Mini mind breaks that take us vicariously to other locations are not an adequate comparison to the kind of transformation that can occur from visiting a place in person, however. Traveling in person allows you to meet people, make connections, learn about history in context, find yourself in new contexts and situations, and to experience first hand the subtleties of a world built on different foundations. In the world today when so many are afraid of differences, it seems much good could come if people were able to travel often so that they could experience the contexts and causes that create various world views and realities. Perhaps we would find ourselves better able to listen to and understand those different from ourselves, and empathy between people would grow.
Hikkaduwa home, Sri Lanka
On the other hand, the environmental state of the planet is a growing concern, and airline travel contributes to the unhealthy state of the environment, raising the question of when travel is justifiable. If we are traveling merely for pleasure, is the expenditure of fuel justifiable? When we arrive at the new location, does what we do there add to other’s lives in a positive, constructive way? It’s true that tourism is important to the economy of many places, but our current economic systems aren’t sustainable. If we care about the places we go to visit, and I do think that when we visit new places we generally have a greater affinity for them, how are we giving back something to these places as a result of our travel? How are we are connecting with a place in a way that sustains it, as opposed to using it as a consumer–taking away from it what we can, and moving on to the next location? These are questions I’ve thought about for some time now.
A few alternative travel options people can try are opportunities like snorkeling with whale sharks in the Seychelles where a portion of the money you spend helps contribute to research and tagging efforts. Having done this previously, I can say it’s a fabulous experience–you have a close encounter with one of the most amazing animals on the planet, and you contributing to efforts to understand them better. If you want to read someone else’s blog post about this activity, see here. If you’re interested in places you can connect with to snorkel or dive with whale sharks, see here. Additionally, travelers can visit places like Ravenna and take a workshop where you learn to make a mosaic. The Shaw guides to art, writing, and other cultural workshops as well, lists thousands of learning travel opportunities around the world. An alternative option is travel where you can contribute to social efforts like helping to build houses with Tabitha Cambodia, something I’ve also done on several occasions and found a moving and valuable experience. All these reasons for travel are ways a person can either learn or give something back while traveling.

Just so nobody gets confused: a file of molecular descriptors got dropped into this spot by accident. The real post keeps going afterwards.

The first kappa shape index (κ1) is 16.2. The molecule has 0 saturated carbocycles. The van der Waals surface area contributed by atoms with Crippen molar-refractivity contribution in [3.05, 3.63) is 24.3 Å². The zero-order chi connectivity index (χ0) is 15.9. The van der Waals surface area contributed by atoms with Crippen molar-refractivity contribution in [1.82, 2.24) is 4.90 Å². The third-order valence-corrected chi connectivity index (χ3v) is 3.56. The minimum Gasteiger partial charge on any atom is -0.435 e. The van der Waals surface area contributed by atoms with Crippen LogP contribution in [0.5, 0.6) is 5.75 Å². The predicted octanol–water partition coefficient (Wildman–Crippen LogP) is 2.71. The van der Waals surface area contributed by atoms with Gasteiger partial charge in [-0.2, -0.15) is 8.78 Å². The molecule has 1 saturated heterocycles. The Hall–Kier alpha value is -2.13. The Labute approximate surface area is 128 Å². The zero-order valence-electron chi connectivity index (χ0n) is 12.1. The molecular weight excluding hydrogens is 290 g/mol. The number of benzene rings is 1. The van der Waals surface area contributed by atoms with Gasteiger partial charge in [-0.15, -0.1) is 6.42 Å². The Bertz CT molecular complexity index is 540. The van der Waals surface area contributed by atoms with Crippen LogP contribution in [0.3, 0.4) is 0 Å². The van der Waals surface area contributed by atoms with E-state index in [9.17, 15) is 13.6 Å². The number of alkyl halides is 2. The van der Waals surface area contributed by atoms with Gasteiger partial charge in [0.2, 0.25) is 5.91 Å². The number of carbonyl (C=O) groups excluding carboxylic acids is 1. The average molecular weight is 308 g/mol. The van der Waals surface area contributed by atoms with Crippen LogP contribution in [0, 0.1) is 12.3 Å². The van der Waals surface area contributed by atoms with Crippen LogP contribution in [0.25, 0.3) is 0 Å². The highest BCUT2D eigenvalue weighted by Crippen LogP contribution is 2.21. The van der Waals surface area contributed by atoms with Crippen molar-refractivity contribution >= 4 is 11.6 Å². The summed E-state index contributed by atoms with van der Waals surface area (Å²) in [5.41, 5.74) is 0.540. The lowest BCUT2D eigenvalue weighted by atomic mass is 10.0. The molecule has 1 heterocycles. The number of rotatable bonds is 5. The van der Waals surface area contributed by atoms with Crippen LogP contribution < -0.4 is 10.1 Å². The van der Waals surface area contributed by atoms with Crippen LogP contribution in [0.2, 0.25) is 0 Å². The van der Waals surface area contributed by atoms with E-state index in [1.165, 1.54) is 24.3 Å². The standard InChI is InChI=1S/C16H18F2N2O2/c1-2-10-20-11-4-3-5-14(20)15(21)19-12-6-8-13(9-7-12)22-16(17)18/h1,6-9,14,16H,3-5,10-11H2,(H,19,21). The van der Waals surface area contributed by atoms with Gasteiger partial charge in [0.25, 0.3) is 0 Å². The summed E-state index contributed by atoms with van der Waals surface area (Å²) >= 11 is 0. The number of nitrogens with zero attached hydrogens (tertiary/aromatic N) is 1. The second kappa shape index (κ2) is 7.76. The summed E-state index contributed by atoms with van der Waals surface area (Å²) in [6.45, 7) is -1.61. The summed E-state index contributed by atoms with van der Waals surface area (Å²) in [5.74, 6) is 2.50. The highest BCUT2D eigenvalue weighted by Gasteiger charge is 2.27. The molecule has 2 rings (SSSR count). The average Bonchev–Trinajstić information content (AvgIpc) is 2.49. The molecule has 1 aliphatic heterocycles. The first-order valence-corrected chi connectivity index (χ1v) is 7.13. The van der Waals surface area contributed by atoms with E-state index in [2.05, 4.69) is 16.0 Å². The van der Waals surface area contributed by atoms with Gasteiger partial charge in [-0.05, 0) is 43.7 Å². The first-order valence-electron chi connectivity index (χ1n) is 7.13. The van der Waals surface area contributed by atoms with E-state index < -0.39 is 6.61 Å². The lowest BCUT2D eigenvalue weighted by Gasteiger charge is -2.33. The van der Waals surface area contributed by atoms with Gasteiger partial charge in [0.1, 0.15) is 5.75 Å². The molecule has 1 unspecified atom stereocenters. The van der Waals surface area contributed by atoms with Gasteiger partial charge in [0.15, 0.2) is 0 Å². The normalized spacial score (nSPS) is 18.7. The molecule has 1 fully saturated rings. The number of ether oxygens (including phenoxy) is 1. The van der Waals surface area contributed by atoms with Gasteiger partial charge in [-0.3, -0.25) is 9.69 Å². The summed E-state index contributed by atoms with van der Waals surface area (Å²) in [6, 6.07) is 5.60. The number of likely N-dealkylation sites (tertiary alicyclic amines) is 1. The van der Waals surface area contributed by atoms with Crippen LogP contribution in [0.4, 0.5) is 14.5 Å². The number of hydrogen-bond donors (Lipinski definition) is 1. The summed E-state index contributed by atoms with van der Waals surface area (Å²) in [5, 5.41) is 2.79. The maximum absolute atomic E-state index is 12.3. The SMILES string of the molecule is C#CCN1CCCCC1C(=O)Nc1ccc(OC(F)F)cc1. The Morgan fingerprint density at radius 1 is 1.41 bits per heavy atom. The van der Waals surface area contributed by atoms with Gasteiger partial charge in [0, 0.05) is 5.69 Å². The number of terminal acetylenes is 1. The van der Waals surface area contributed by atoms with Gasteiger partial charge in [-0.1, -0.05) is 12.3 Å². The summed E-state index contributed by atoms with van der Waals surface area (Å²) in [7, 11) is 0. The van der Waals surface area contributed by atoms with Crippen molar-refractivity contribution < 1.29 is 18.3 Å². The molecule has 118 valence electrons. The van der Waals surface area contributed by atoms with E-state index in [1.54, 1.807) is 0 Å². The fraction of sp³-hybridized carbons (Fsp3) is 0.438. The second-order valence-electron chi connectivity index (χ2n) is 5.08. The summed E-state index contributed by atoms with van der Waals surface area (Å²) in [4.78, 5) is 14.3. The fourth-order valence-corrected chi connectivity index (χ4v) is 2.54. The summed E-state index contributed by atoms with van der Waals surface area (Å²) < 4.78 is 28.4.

Still, just being in a new environment can broaden us, a bike ride through the mountains, for example, can help us understand the world in new ways. Sometimes a person just wants to see the art in France because of a love for art. Maybe others want to visit Eastern Europe to get a better sense of history there. Some people may want to climb Mt. Olympus because they loved their high school world history class and it would be a dream to visit the location in person. There are many reasons for desiring to travel and there are no simple guidelines for what are the right reasons to do it, but maybe one consideration to nurture could be how we might use our travel experiences to in someway give back to the world or enhance our relationship with others.
Twilight, Hikkaduwa, Sri Lanka
This weekend when I put on my snorkel and stuck my head underwater and saw the thousands of fish swirling about in the shallow pool just off shore, the eels poking their heads out of the rock, the lion fish with their striped fins floating next to the coral wall, and the juvenile emperor angel fish dancing about their tiny holes wearing their fancy blue, white and black patterns, I was filled with joy. It was, after all, Thanksgiving weekend in America, and I felt fully alive and grateful for the earth’s abundance, for the life given me to experience such beauty. I don’t know if one person’s experience of beauty can ripple out to others in a way that helps to restore lives, but more and more, I’m convinced of beauty’s importance for our lives. From Ravenna to the fish floating in Hikkaduwa’s beaches, could it be possible that if more people experienced nature’s beauty, maybe more would want to cherish and protect it and fewer would be willing to trade it away for economic gain? I’m encouraged by Mary Oliver’s poem in Swan: Poems and Prose.
If you suddenly and unexpectedly feel joy,
don’t hesitate. Give in to it. There are plenty
of lives and whole towns destroyed or about
to be. We are not wise, and not very often
kind. And much can never be redeemed.
Still life has some possibility left. Perhaps this